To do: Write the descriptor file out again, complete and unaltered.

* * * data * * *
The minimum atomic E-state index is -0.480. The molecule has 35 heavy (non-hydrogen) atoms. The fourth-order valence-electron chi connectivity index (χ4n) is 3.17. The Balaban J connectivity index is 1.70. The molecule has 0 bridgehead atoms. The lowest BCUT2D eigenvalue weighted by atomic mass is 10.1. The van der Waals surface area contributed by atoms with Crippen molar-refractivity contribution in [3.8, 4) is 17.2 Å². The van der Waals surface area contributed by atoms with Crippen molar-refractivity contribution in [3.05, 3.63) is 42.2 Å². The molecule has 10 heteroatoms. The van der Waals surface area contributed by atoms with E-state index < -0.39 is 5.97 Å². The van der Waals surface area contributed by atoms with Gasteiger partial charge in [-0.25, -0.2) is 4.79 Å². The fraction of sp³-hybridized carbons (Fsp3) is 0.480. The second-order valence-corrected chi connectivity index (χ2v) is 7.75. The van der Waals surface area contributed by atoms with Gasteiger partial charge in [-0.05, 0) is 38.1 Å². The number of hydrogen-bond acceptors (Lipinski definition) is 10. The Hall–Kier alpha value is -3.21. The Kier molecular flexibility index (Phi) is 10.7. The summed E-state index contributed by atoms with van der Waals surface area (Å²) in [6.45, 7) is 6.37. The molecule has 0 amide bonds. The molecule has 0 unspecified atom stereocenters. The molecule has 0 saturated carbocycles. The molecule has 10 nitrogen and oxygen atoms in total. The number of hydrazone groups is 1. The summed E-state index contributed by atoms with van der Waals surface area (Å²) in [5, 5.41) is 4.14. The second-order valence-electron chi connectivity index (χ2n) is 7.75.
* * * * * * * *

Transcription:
The minimum atomic E-state index is -0.480. The molecule has 35 heavy (non-hydrogen) atoms. The fourth-order valence-electron chi connectivity index (χ4n) is 3.17. The Balaban J connectivity index is 1.70. The molecule has 0 bridgehead atoms. The lowest BCUT2D eigenvalue weighted by atomic mass is 10.1. The van der Waals surface area contributed by atoms with Crippen molar-refractivity contribution in [3.8, 4) is 17.2 Å². The van der Waals surface area contributed by atoms with Crippen molar-refractivity contribution in [3.05, 3.63) is 42.2 Å². The molecule has 10 heteroatoms. The van der Waals surface area contributed by atoms with E-state index < -0.39 is 5.97 Å². The van der Waals surface area contributed by atoms with Gasteiger partial charge in [-0.25, -0.2) is 4.79 Å². The fraction of sp³-hybridized carbons (Fsp3) is 0.480. The second-order valence-corrected chi connectivity index (χ2v) is 7.75. The van der Waals surface area contributed by atoms with Gasteiger partial charge in [-0.05, 0) is 38.1 Å². The number of hydrogen-bond acceptors (Lipinski definition) is 10. The Hall–Kier alpha value is -3.21. The Kier molecular flexibility index (Phi) is 10.7. The summed E-state index contributed by atoms with van der Waals surface area (Å²) in [6.45, 7) is 6.37. The molecule has 0 amide bonds. The molecule has 0 unspecified atom stereocenters. The molecule has 0 saturated carbocycles. The molecule has 10 nitrogen and oxygen atoms in total. The number of hydrazone groups is 1. The summed E-state index contributed by atoms with van der Waals surface area (Å²) in [5, 5.41) is 4.14. The second-order valence-electron chi connectivity index (χ2n) is 7.75.